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World Rugby chairman Bill Beaumont open to funding Pacific Island team in Super Rugby

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(Photo by Dave Rowland/Getty Images)

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World Rugby chairman Sir Bill Beaumont has thrown his support behind the inclusion of a Pacific Island team in Super Rugby, saying the team could even be funded by the rugby governing body.

Beaumont’s comments came on Sky Sport‘s rugby talk show The Breakdown, where the rugby boss was grilled by former All Black Mils Muliaina about Pacific Island rugby and the voting system for World Rugby elections.

When asked if World Rugby would fund a team from a smaller rugby nation like Fiji or Japan to join Super Rugby – like it did when it gave financial assistance to help the Jaguares join the competition in 2016 – Beaumont said he was in full support of the initiative.

“We should do, without a doubt,” Beaumont told The Breakdown. “What I have found interesting from watching your programme and reading in the press, certainly there seems to be huge enthusiasm south of the equator.”

New Zealand Rugby is currently in talks over the future makeup of Super Rugby, with strong hopes that a Pacific Island team would be included in a competition along with Kiwi and Australian franchises.

Beaumont said rugby unions around the world need to be creative during the pandemic and supported NZ Rugby’s plans for Super Rugby.

“Certainly the team they are talking about putting in Hawaii in Major League Rugby, I have heard that Fiji or Japan could be invited into Super Rugby – these are decisions that need to be taken because we are in a position at the moment where players and teams have been travelling the globe and I don’t think this will return in the near future.

“So what we have to do is be creative and work together with our partners.”

Beaumont, who was re-elected as World Rugby chairman despite not receiving votes from the major Southern Hemisphere nations including New Zealand, was also taken to task about the current voting system at World Rugby, which helped him beat challenger Augustin Pichot in the World Rugby elections earlier this year.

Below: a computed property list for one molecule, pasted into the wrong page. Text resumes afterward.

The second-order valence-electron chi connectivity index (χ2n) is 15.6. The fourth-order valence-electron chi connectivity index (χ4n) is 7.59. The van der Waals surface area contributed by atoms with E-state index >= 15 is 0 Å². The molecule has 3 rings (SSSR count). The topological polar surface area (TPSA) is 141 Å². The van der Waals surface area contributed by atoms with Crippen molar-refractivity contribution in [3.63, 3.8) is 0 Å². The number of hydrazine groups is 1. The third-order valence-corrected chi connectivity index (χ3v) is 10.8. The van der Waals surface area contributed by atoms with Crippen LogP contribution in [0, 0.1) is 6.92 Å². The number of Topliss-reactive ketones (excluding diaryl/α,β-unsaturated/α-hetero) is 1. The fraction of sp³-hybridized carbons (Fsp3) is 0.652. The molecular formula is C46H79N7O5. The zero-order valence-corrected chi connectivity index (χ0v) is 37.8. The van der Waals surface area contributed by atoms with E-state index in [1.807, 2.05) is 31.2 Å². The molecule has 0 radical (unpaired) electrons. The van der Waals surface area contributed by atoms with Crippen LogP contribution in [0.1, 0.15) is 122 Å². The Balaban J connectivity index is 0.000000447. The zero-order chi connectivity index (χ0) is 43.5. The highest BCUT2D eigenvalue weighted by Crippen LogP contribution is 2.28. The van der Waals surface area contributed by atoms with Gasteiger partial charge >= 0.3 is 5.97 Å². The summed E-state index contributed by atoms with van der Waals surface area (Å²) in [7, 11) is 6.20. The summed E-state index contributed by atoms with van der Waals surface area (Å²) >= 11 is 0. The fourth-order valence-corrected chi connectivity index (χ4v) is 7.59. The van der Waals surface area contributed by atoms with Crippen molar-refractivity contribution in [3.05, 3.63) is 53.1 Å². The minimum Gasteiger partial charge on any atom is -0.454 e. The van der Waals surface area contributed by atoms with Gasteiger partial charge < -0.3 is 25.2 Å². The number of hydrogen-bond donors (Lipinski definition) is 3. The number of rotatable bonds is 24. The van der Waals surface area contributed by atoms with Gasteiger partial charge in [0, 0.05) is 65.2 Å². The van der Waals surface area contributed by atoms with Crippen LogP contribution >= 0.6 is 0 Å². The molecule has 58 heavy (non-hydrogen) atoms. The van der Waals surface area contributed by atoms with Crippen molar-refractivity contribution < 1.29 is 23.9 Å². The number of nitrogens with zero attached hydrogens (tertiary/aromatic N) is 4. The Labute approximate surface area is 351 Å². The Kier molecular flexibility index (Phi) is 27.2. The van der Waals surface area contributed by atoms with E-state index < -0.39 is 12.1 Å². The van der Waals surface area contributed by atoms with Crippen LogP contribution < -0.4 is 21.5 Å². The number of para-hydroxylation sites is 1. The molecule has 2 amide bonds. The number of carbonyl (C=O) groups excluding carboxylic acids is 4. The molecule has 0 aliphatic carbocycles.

“The voting system, it’s not very democratic, is it?” asked Muliaina. “When can we see it change so the likes of the Pacific Islands can have an equal vote … when can we see that change?”

Beaumont replied: “Part of my manifesto was that there was going to be a complete review of the governance and that is taking place at the moment.

“I’m not involved in that but certainly every union has the right to write in to Hugh Robertson, who is an independent chairman of that group, and they will then make their recommendation.

“But if you think in the previous four years I was there, we had extra votes. We had Fiji, Samoa who came into the council, Japan got extra votes, Argentina got extra votes. There is an opportunity now for countries to get a seat at the table and get extra votes. But I’m not pre-judging what will happen in the governance review. Let’s look forward and see what that has to say there.”

As for this year’s international rugby calendar, Beaumont said he believes the test window for 2020 will be voted through at a World Rugby council vote on Thursday, despite push back from English and French clubs.

“They [English and French clubs] were concerned and I think they still are concerned that they could well be losing players,” Beaumont said. “Because the English season, for instance, will hopefully kick off on August 15, the French season will start on September 3, and normally they would be missing a lot of players at the start of September because they would be playing in the Rugby Championship anyway.

“So look, World Rugby have made the decision that it is right for the global game, that we have to get international rugby up and running because at the end of the day that is what funds the game. That funds the game whether it’s the provincial game in New Zealand, whether it is the provincial game in England, international rugby funds that for every little rugby club on the planet.”

Last week, World Rugby set a temporary international test window for later this year – which is subject to approval at the council on Thursday – giving a green light to NZ Rugby and SANZAAR’s plans to hold the Rugby Championship in one nation, most likely New Zealand.



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